From the Wine Cave

By Kimberly Fisher

wineDo Pink wines stay in fashion all year long? Absolutely! The Pink I am speaking of takes on many different styles; flavors can be sweet or dry, still or sparkling. The color pink takes on many different names depending on how it is made and can be made with a wide array of grapes across the world. Not only is this wine trendy across the globe, it is an excellent food wine.

Rose, is also known as Rosado in Portugal and Spain and Italy calls it Rosato. It is a type of wine that incorporates some of the color from the grape skins but not enough to qualify it as a red wine. It may be one of the oldest known types of wine and the colors can range from pale pink to a darker form of pink depending on how it is made.

There are three major techniques to produce this type of wine; Skin Contact, Saignee and Blending.

What made Pink wines so popular in the United States? When we think of Rose, one person might come to mind and it was actually an accident that proved to the start of something great. Bob Trinchero of Trinchero Family Estates in California came across the discovery in 1972. He drew off free run juice from Red Zinfandel grapes and fermented it as white wine and it actually came out pink due to the short exposure to the red skins. The people enjoyed it so much, that he continues to produce it today. It was White Zinfandel that put Pink on the map.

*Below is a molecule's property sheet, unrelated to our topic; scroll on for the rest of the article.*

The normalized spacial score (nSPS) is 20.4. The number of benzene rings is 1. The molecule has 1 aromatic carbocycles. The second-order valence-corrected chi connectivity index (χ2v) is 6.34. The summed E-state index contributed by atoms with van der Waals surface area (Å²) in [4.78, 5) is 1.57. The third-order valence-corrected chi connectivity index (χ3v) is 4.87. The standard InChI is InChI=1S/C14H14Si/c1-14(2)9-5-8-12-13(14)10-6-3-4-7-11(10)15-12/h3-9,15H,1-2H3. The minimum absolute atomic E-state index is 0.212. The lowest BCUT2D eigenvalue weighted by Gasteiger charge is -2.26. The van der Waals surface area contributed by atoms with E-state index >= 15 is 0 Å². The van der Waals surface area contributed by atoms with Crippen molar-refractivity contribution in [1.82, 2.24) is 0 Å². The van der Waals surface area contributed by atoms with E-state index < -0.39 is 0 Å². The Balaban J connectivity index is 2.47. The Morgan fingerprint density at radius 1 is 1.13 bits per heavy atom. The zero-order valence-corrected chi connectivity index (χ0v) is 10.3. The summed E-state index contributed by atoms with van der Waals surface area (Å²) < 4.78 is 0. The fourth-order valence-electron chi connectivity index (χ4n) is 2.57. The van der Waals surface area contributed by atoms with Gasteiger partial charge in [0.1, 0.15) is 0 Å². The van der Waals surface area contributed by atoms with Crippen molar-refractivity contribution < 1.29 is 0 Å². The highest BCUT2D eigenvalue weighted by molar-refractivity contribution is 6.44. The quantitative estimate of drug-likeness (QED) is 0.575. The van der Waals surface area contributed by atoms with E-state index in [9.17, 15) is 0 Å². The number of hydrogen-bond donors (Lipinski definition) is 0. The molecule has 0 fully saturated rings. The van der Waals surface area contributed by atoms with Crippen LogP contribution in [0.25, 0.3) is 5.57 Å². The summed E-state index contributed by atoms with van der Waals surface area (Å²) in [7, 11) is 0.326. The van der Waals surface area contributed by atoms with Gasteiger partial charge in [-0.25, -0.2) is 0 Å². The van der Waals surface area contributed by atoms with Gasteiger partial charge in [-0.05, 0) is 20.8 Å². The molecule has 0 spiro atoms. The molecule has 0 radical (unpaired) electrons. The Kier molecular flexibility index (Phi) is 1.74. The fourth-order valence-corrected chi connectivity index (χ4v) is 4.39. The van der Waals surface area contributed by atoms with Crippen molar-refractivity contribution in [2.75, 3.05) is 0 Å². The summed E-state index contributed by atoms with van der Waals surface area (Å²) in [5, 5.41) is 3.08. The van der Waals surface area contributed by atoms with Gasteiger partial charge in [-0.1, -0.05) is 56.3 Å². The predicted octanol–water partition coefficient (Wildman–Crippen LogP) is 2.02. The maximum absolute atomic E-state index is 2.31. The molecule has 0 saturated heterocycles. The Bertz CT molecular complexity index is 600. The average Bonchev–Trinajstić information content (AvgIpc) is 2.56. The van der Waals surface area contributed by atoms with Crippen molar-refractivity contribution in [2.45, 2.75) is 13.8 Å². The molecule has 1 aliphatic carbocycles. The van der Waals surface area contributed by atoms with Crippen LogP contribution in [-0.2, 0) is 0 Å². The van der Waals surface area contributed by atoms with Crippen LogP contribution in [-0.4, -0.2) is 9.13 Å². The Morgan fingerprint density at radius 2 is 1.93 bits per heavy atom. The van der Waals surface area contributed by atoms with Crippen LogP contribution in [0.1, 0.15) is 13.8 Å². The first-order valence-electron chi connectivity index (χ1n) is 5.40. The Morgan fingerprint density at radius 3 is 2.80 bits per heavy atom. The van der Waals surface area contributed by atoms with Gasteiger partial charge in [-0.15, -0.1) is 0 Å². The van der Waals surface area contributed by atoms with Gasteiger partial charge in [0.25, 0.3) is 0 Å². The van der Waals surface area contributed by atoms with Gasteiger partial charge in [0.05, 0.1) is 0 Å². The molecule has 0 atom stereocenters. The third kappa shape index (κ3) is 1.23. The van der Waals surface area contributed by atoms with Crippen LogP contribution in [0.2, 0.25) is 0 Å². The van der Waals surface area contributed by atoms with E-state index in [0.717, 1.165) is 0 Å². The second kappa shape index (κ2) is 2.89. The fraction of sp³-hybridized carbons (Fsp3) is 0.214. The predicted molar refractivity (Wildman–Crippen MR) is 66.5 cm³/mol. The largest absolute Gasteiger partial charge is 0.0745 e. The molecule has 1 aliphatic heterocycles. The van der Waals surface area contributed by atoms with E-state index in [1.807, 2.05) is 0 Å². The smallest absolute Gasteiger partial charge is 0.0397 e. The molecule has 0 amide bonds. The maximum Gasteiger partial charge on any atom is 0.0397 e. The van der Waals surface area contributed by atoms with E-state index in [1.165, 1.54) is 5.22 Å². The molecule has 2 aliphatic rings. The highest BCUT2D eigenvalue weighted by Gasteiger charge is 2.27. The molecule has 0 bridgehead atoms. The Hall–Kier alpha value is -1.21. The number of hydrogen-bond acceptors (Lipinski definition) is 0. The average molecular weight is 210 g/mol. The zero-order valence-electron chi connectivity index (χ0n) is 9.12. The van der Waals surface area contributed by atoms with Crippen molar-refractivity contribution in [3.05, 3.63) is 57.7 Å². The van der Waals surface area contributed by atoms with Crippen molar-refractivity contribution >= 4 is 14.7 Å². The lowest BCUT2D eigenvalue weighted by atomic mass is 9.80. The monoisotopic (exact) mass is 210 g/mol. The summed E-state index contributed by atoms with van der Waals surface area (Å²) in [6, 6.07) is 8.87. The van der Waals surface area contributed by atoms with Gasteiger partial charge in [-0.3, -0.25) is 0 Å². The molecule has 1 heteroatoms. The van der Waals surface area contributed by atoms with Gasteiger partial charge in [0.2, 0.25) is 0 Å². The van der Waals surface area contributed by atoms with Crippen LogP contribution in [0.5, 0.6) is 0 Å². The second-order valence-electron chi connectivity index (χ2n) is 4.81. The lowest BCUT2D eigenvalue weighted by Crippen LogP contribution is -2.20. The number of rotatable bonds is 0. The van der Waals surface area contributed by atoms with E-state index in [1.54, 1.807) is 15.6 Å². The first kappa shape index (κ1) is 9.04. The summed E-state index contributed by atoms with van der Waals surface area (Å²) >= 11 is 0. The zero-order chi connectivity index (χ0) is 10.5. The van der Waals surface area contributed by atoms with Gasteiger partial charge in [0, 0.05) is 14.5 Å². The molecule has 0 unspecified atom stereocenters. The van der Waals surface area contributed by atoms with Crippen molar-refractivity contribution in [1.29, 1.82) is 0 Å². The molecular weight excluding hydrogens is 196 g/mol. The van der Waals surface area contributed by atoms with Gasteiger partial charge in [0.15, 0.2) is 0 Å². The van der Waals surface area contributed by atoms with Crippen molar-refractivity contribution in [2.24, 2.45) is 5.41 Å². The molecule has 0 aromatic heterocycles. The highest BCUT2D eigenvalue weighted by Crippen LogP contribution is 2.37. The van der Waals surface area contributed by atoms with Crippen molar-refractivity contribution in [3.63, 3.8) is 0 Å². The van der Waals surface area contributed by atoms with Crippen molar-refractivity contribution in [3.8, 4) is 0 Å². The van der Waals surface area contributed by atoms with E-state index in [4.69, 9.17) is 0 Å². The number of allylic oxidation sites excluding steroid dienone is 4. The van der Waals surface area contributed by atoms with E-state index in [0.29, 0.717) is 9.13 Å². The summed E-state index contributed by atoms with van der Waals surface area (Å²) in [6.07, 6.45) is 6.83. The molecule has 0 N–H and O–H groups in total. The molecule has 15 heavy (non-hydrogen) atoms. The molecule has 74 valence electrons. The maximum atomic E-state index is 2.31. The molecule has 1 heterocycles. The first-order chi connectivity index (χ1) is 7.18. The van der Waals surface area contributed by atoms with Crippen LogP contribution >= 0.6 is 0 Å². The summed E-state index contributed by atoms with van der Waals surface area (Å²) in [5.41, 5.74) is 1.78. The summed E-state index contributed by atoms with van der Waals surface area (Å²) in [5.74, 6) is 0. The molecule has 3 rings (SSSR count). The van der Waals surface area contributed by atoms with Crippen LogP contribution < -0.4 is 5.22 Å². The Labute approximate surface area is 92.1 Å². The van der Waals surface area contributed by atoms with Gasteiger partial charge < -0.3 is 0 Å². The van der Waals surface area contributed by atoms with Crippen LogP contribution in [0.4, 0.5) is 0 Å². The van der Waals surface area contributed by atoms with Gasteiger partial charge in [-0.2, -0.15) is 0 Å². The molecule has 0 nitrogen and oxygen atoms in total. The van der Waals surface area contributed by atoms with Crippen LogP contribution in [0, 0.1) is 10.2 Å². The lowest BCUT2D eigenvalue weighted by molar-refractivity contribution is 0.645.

In 1994 Wine Spectator Magazine awarded Trinchero a distinguished service award for having introduced more Americans to wine at the table than anyone in history. We might say he was the first to get people interested in this type of wine and today, it takes on many forms. White Zinfandel is a slightly sweet wine made from the red skinned Zinfandel grapes and gets its color from the grape skins after they are crushed and quickly removed from the juice.

Another term for Pink is Blush, which originated when Jerry Mead visited a Sonoma County winery and sampled pinkish wine made out of Cabernet Sauvignon grapes. The wine was going to be called White Cabernet, but called the wine “Blush” instead. We now see many forms of Blush wines in this category including, White Merlot, Cabernet Blanc and White Zinfandel. Classic examples of these types of styles can be found from Sutter Home Winery out of California.

If a winemaker wants to impart more tannin and color to their pink wine, the juice can be removed at an early stage in what we call the Saignee form which means French bleeding. Many French Champagne houses use this technique and Moet Imperial Rose is one such classic example of this method.

Many of the earliest red wines produced were rose style wines coming from Bordeaux, Burgundy and Champagne. The most prominent growing areas include Provence and the Southern Rhone Valley in France where Rose’s love Mediterranean climates. Jean Luc Colombo Rose is one Provence example produced from Syrah and Mourvedre grapes.

Don’t believe Pink is not worthy of drinking now that summer is gone? Pink wine is in fashion all year round. With so many choices, grapes and styles to choose from, it is worth exploring. Open your heart to Rose’s and see how diverse a wine it can be.

Kimberly Fisher is Director of Fine Wine sales for Badger Liquor – Wine & Spirits

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